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AVONDALE, Ariz. — In a season where Christopher Bell battled Kyle Busch and Brad Keselowski to score Xfinity wins in back-to-back races in July and faced a must-win situation at Phoenix last weekend to advance to the Championship 4, such pressure situations don’t phase him.

“I feel like my mentors have just done such a good job of raising me throughout my young racing career and preparing me for moments like this,” Bell said after his victory last weekend at ISM Raceway. “I put so much pressure on myself for really any racing that we go do. Whenever I line up for the Chili Bowl heat race, I’m literally throwing up and that’s the most nervous, most pressure I feel of any race just because of what that race means to me. Today was nothing compared to that Chili Bowl heat race.”

Before people start bad-mouthing Bell for talking about dirt track racing over his main job in NASCAR, a couple of things.

One, there doesn’t need to be divide. This notion, which has been forced upon Kyle Larson after he’s talked about his fondness of racing in the World of Outlaws, is parochial.

NASCAR President Steve Phelps said in September that Larson should freely speak about his love of dirt track racing.

“We may be at the pinnacle of (short-track) racing from a popularity standpoint, but we can learn from them, they can learn from us, and we can promote each other in a far better way,” Phelps said. “So this notion of NASCAR trying to muzzle Kyle Larson and his love of racing couldn’t be further from the truth.

“We want Kyle Larson to talk about NASCAR racing and dirt racing and things that are his passion. We think he can bring his fan base from other forms of racing that he’s doing to us. And we can take our fans and bring them down to that racing as well, so we all get stronger by doing something.”

Second, so you understand. The way the Chili Bowl is set up, if one has a bad heat race, it can make a driver’s path to the A main on the final night infinitely harder. And the next chance to overcome something like that doesn’t happen for a year. So that’s why Bell, an Oklahoma native and two-time reigning champion of the event in his home state, feels such pressure for that event.

So he could be somewhat relaxed entering last weekend’s race at Phoenix. Bell said he had accepted the notion that he might not advance to the Xfinity championship race and that freed him from the shackles of pressure.

“For me, I have a problem of beating myself so if I sit here and say, ‘Hey, I have to win, my season’s on the line,’ then I’m more likely to beat myself,” he said. “We’ve won six races before today and it was a great year. Whenever I go into a season, my two goals are to win races and compete for the championship and we won races and we competed for the championship all the way up until things that were outside of our control happened. It was still a successful season in my standards. I’m happy that I’m still alive.”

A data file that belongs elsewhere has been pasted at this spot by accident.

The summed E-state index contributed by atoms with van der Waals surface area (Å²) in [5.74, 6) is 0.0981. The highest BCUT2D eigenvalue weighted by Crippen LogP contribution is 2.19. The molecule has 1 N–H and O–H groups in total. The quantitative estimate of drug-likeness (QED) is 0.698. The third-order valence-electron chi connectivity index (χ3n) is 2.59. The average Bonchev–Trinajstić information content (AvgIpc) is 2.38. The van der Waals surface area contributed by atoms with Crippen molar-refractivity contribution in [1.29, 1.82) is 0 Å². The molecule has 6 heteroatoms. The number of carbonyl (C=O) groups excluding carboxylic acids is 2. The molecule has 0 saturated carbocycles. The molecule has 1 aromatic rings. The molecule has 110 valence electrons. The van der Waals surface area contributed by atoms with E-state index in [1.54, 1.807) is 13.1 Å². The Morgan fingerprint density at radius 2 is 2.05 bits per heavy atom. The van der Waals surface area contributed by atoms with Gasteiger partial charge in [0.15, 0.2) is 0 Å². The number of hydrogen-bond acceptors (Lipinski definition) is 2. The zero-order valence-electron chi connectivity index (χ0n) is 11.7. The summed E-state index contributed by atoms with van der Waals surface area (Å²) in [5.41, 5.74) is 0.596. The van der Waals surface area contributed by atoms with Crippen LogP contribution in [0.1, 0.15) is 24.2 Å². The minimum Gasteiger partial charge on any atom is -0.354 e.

There are many key decisions for NASCAR in the coming months from how long will Jim France serve as interim Chairman to finding ways to make teams more viable financially and ways to ensure close, competitive racing

Next season will be headlined by rule changes intended to improve the races, but NASCAR has signaled that there could be more dramatic moves in 2020, particularly to the schedule.

As NASCAR contemplates mid-week races, different venues, and ending the season sooner so there’s less conflict with football, here’s a little help to take one thing off the agenda.

There’s no need to change the final two races of the season.

Phoenix is the right track to be the last race before the season finale. It provides the short-track flair without having speeds so slow that it could create an endless amount of cautions late in the race as drivers bump their way to the front.

Even with the speeds, there have been memorable moments including Ryan Newman diving under Kyle Larson’s car, hitting it and using it to get through the final corner of the last lap to gain the position and advance to the title race in 2014. Last year, Matt Kenseth scored an emotional win, beating Chase Elliott, who exacted revenge against Denny Hamlin late in that race for Hamlin’s contact at Martinsville.

Phoenix allows the driver to be more of a factor than at many 1.5-mile tracks. Just look at Saturday’s Xfinity race where Austin Cindric, who had to win, was aggressive. At one point Cindric and Christopher Bell were dueling before Bell backed out and then worked his way back around Cindric. On a 1.5-mile track, where aerodynamics is so important, Bell might not have been able to have been as patient.

And there’s no need to change the season finale at Homestead-Miami Speedway, which has provided among the best racing at a 1.5-mile track with its progressive banking on a consistent basis. The races have been dramatic and the track provides multiple lanes for drivers to work.

So NASCAR can play around with the schedule as much as it wants, but there’s no need to change the final two races of the schedule.